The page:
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Fillmore Central receives donation from the Milk Fun[D] Run

Fri, Jun 21st, 2013
Posted in Harmony Education

By Jade Sexton

Michael Johnson presented the Fillmore Central Community Foundation with a donation of $2,300 at the regular school board meeting on June 17.

Johnson, a dairy farmer, explained he had heard about the need for money to help students who are not able to afford milk for milk break. He organized a Milk Fun[D] Run to raise money, which was held in Fountain on June 8. Around 102 people attended.

“It was awesome to see,” said Johnson. “There were a lot of young families and kids in strollers. It was a good day, and a nice run down the trail.”

Johnson said they are hoping to do the Milk Fun[D] Run again next year and hopefully make it an annual event. He mentioned expanding it to include raising money for other needs.

Student Handbooks

The first reading of student handbooks for K-6, 7-12, Coaches, and Root River Program were approved. Dean Chris Mensink outlined a few minor changes made in the K-6 handbook, which included change in language for admission fees, teacher requests, electronic equipment, and a change in snack, milk and lunch prices. For the coaches handbook, Mensink changed some wording about letters and pins to make it more clear, and added information about the need for coaches to complete CEU (Continuing Education Units) and to be certified for a head coach position.

Principal Heath Olstad spoke about some changes in the 7-12 handbook. He explained that with the four-period day, students were required to have 30 credits in order to graduate. If students did not take band or choir, they could still get eight credits per year, in grades 9-12, which would total 32 credits.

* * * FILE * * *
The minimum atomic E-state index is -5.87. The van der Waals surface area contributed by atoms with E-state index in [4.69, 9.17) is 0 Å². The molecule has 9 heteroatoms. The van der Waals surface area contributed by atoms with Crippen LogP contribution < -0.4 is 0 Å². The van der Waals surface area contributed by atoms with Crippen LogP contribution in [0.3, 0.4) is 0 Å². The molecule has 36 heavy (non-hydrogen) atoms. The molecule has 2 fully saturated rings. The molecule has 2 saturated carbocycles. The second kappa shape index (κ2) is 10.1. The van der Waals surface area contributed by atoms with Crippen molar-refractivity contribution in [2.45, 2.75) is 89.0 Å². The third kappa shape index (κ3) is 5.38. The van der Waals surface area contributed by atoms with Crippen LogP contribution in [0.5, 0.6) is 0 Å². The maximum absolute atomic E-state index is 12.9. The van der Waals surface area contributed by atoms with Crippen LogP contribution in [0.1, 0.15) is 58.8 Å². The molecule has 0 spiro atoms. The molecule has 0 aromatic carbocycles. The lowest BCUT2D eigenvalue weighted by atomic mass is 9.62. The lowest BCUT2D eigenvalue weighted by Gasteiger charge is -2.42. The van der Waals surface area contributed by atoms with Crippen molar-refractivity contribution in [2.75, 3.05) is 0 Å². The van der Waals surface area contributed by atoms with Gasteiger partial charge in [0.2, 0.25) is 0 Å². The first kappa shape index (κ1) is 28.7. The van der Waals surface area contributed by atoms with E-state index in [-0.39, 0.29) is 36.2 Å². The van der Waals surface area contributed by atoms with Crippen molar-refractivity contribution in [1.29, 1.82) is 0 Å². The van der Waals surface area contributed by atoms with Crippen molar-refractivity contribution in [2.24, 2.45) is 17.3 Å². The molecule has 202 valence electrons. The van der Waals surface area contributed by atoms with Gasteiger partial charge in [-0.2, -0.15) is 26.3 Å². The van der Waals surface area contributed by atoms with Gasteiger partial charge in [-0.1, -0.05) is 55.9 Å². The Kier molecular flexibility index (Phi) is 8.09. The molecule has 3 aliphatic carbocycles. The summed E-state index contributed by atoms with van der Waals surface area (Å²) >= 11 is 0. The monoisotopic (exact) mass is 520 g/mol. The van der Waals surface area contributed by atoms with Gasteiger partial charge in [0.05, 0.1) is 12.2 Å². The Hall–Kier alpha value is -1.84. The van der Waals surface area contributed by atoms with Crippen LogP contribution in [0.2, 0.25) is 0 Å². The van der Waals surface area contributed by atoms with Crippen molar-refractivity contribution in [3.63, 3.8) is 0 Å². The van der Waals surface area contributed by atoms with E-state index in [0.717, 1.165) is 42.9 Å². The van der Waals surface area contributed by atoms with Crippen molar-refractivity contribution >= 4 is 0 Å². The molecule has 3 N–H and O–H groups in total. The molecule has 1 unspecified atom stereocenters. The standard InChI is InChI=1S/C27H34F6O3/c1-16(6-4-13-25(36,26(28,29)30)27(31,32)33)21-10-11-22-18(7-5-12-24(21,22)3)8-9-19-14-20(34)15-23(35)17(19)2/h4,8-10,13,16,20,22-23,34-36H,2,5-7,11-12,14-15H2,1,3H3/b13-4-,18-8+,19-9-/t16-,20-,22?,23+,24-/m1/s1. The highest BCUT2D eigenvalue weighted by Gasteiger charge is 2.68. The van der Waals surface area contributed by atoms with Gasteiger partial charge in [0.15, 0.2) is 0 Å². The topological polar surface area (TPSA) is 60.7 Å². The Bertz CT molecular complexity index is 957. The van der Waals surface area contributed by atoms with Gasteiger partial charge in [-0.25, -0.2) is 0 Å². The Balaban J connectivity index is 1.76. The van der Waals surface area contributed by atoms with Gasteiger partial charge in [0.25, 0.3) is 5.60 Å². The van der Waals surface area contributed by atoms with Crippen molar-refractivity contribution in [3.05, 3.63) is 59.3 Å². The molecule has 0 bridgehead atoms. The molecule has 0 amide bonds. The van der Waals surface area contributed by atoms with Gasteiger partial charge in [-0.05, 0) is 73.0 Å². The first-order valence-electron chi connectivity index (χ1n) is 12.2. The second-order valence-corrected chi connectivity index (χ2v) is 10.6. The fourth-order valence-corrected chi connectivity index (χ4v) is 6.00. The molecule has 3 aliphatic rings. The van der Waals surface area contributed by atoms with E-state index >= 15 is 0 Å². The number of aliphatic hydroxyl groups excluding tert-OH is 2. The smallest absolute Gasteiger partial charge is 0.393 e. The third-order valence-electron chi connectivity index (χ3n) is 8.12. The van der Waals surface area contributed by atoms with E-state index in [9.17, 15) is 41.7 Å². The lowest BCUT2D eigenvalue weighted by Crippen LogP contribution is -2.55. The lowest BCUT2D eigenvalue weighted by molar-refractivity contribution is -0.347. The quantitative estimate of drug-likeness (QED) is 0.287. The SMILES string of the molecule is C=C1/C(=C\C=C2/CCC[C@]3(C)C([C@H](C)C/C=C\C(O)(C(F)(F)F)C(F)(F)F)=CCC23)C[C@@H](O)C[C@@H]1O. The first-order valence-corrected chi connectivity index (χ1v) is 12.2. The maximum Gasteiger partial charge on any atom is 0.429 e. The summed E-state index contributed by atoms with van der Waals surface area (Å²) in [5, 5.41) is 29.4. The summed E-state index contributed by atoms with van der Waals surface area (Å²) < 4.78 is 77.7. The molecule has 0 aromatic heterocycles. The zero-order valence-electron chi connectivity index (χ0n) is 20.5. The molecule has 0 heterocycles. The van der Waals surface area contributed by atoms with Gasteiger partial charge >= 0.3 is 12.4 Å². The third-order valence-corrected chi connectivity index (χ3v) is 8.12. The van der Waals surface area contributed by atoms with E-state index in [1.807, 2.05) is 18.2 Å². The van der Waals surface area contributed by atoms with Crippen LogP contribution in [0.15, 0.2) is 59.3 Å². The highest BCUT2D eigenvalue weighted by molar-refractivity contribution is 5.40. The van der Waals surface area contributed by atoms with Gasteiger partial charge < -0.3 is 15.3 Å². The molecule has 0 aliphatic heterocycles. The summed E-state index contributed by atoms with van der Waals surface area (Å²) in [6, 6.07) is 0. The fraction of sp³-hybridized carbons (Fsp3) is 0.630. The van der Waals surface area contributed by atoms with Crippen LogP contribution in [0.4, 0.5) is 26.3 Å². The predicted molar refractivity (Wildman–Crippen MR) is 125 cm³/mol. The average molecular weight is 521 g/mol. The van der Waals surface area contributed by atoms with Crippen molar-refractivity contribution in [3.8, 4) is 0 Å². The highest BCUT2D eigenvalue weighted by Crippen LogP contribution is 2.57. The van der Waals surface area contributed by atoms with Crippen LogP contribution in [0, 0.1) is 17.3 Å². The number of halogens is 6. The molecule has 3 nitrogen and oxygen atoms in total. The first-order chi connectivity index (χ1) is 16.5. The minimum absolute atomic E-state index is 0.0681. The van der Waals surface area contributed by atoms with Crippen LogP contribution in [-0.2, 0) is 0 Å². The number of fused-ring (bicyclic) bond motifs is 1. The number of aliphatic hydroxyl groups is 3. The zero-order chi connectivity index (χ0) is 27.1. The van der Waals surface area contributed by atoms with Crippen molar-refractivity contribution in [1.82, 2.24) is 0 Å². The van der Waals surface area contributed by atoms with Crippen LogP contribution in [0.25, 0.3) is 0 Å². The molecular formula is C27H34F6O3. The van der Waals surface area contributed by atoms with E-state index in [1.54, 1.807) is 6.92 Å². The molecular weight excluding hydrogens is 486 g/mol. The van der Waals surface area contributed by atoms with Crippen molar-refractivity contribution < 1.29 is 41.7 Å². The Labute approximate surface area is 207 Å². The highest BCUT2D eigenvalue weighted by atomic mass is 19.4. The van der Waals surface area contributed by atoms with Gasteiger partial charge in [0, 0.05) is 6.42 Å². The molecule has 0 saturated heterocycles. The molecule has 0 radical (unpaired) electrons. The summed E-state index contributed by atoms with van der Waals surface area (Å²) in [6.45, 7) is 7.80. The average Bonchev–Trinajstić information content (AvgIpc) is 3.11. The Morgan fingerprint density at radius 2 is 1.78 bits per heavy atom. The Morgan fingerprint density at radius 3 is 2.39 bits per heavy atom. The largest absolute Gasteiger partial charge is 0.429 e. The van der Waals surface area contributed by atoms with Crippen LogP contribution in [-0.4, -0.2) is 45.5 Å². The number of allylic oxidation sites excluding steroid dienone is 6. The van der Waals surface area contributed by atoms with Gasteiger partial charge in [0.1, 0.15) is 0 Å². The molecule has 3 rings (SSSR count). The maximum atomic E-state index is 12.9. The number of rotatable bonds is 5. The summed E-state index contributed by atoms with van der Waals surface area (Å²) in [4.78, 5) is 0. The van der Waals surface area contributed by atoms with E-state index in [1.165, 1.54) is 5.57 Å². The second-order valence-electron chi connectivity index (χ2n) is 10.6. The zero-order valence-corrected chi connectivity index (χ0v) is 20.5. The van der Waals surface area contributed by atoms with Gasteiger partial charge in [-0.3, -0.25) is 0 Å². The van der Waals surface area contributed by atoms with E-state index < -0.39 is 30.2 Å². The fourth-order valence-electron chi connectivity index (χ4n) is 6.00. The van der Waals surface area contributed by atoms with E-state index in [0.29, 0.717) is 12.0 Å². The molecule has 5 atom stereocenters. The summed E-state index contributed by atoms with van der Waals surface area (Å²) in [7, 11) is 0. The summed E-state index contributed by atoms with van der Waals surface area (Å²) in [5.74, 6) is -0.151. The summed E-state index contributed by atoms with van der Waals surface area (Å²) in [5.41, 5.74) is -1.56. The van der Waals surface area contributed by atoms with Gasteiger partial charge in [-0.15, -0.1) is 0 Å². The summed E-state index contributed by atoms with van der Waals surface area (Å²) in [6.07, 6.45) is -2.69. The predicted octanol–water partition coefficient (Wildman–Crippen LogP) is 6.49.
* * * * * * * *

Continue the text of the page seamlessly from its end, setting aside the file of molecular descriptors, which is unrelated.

Now with the schedule changing to an eight-period day, students will get seven credits per year, which will come to only 28 credits. He proposed making changes to how many credits certain classes are worth. He suggested that students coming into 12th grade be required to have 29 credits, 11th graders 28, 10th graders 27, and 9th graders 26 by the time they graduate. The number would then remain at 26.

He said they are still playing with the numbers, and the students will still be taking all of the required courses. He lowered the credits for classes that are only a quarter, like PE and health, as there will be less time in the classroom. Classes will be changing to 45-50 minutes from 75 minutes.

Board member Emily Ellis asked for clarification on the eight-period day, and asked about the blended schedule with block classes. Olstad said there will be seven classes a day with one hour for lunch, band/choir, and study hall. They will try to make a more blended schedule as the years go on.

Ellis asked about what other schools require for credits, and Olstad said it is different at every school, and some schools give a credit for a semester and others for the year in one class. Certain classes will have shorter times, but math and English will have more time, and will be year-long. He stressed that the school isn’t actually requiring less of the students, and they are well within the required minutes spent in class.

There was also some discussion about the senior trip policy in the handbook. Olstad said the policy has always been that once a student starts their senior year, if they get a consumption charge, they are not allowed to go on the senior trip. He suggested they change the word “consumption” to “alcohol, tobacco, or drug charges.”